It was only a matter of time, but Nintendo has officially discontinued the Wii in Japan.
Even though it will still be on production in other parts of the world, the fact that Japan has decided to end it, it feels like a long and quiet goodbye for the console.
For the past seven years, the Nintendo Wii has entertained many gamers of all types, especially the newcomers. The Wii-remote, for better or worse, has changed the way games are played forever. Games such as Super Mario Galaxy, The Legend of Zelda: Twilight Princess, No More Heroes, and many others made the Wii as long lasting as it did.
Nintendo also, for the first time, introduced downloadable games from past systems (NES, Super NES, and Nintendo 64), even from past rivals (Sega, TurboGrafix-16, etc) through the Virtual Console. While did it feature many games (Super Mario Bros, Double Dragon, Castlevania, Ninja Gaiden, etc), some notable ones were left out (Yoshi's Island, Tecmo Super Bowl, Turtles in Time, etc.) and it not feature online multiplayer for those games.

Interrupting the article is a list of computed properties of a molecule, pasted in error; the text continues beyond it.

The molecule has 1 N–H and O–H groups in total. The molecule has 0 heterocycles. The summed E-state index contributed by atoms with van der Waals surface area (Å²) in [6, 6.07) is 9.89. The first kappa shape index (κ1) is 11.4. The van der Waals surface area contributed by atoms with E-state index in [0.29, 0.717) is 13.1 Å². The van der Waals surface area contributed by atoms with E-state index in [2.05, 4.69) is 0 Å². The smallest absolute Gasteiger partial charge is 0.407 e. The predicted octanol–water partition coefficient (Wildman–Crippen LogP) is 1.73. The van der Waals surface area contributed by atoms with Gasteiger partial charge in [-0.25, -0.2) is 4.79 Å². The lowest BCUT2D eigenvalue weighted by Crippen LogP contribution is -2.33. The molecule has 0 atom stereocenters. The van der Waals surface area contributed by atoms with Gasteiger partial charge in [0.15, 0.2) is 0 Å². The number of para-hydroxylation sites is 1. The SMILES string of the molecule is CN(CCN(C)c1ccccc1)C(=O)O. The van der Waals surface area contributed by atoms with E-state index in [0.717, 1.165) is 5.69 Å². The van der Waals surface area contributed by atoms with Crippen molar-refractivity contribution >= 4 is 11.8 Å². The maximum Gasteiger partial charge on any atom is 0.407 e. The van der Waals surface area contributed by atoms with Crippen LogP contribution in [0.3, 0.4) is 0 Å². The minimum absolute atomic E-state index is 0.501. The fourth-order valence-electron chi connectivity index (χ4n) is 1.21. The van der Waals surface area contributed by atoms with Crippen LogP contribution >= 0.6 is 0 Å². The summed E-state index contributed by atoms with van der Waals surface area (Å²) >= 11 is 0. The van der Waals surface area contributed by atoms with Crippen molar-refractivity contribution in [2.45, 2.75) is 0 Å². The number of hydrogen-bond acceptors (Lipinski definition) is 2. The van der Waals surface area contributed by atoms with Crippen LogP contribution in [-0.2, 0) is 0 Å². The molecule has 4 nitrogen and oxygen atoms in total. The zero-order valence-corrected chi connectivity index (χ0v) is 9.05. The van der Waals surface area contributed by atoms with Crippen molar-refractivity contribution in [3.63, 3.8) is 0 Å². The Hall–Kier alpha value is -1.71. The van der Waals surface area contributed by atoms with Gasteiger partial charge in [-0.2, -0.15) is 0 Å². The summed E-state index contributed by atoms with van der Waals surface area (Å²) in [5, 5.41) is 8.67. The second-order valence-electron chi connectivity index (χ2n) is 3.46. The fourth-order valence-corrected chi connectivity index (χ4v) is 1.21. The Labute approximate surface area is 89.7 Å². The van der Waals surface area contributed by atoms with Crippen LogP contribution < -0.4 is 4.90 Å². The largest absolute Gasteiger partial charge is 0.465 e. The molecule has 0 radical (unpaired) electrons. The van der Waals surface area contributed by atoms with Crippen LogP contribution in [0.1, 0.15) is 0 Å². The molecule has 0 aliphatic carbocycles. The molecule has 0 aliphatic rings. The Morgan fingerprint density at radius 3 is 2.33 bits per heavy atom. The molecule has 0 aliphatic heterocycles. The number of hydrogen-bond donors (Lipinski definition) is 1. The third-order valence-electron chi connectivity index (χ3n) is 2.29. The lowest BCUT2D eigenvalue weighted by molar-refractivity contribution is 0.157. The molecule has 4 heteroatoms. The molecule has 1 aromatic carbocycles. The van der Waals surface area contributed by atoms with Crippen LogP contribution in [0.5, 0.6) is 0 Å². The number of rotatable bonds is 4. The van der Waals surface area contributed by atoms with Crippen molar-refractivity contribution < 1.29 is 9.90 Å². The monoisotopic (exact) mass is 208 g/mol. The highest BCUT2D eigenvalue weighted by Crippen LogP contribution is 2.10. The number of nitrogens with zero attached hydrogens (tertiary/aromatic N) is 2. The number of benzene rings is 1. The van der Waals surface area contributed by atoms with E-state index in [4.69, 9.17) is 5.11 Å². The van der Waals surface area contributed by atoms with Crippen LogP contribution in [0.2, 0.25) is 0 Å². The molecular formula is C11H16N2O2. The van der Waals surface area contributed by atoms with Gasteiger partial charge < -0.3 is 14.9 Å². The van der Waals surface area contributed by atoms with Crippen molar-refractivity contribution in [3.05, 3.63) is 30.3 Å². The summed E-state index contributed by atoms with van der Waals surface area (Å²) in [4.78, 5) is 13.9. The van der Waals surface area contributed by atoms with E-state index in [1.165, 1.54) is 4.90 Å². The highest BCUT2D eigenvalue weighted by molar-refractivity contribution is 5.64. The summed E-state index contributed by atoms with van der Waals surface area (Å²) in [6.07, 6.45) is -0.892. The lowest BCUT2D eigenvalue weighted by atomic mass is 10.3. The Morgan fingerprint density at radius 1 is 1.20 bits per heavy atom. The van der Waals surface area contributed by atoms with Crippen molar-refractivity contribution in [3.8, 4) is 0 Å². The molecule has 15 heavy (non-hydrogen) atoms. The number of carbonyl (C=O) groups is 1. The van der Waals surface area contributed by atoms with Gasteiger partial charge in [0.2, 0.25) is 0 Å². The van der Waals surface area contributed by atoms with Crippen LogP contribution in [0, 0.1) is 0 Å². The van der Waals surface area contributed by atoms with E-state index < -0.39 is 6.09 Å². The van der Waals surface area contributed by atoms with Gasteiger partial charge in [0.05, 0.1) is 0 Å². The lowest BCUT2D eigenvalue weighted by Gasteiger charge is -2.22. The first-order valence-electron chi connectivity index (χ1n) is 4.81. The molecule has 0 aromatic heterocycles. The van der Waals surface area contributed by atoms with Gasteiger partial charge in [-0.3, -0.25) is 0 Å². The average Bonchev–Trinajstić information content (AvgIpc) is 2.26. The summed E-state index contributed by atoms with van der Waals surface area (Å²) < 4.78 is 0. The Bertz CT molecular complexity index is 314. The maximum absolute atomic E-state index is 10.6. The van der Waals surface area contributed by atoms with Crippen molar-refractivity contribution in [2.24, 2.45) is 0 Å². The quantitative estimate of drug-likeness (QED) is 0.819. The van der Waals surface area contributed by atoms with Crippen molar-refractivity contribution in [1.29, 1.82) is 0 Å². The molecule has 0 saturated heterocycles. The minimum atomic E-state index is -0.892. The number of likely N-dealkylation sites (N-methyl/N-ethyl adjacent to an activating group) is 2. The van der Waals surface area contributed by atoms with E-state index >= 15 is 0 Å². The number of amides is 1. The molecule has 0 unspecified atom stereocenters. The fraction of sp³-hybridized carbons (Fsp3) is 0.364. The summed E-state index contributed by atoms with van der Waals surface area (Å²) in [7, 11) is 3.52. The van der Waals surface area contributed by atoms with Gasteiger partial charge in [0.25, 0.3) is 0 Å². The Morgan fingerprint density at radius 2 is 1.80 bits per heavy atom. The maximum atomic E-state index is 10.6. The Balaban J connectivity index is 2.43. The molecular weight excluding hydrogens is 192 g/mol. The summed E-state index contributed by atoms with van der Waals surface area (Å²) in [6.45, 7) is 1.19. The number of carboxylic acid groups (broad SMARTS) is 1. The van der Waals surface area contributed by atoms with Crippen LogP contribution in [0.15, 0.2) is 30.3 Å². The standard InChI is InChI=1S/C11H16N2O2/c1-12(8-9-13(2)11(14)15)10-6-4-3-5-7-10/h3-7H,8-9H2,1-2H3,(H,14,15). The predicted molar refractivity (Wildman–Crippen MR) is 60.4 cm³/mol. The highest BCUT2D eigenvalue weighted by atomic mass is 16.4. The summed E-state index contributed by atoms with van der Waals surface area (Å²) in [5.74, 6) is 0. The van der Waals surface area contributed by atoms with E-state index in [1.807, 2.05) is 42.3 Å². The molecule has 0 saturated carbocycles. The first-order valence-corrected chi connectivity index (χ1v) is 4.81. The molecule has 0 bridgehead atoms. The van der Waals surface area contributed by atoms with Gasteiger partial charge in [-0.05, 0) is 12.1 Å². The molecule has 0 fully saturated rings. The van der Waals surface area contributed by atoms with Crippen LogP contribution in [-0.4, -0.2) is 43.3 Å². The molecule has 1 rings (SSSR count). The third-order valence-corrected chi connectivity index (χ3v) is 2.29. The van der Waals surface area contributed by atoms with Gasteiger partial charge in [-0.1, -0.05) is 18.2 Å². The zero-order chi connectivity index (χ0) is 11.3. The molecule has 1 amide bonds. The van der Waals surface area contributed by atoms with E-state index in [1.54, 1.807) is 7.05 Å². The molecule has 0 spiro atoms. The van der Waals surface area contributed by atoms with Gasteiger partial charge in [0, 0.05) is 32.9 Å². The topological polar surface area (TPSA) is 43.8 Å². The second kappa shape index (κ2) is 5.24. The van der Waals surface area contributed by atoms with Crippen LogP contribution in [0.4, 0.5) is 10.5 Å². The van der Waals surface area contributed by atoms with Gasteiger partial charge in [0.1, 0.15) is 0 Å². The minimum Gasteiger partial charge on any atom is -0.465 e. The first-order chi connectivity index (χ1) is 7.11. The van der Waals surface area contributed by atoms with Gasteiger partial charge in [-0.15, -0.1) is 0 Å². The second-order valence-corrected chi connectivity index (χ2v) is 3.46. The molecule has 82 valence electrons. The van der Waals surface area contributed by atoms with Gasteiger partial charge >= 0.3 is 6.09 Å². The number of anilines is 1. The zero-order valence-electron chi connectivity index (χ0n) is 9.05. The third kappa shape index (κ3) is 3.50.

WiiWare did make things interesting with Mega Man 9 and 10, Retro City Rampage, and Konami's Rebirth series, but just like the Wii's retail games, it was also plagued with many "shovelware" games that appealed to mostly casual users; and this is where the Wii's biggest weakness was.
While there is no debate that the Wii sold the most consoles with 100 million units sold, it seems that in retrospect, most of the audience was for the casual gamer: people who want simpler and cheaper games. This, in turn, turned off many "hardcore" gamers that are interested in bigger, triple A, blockbuster games
Unfortunately, with the iOS and other mobile devices, it will be very difficult, if not impossible, for Nintendo to capture that audience once more with the Wii U. With it's projection of 50 million lifetime units sold, Nintendo will have to work really hard to recapture the "hardcore" audience once more, now that the PS4 and Xbox One are slated for release next month.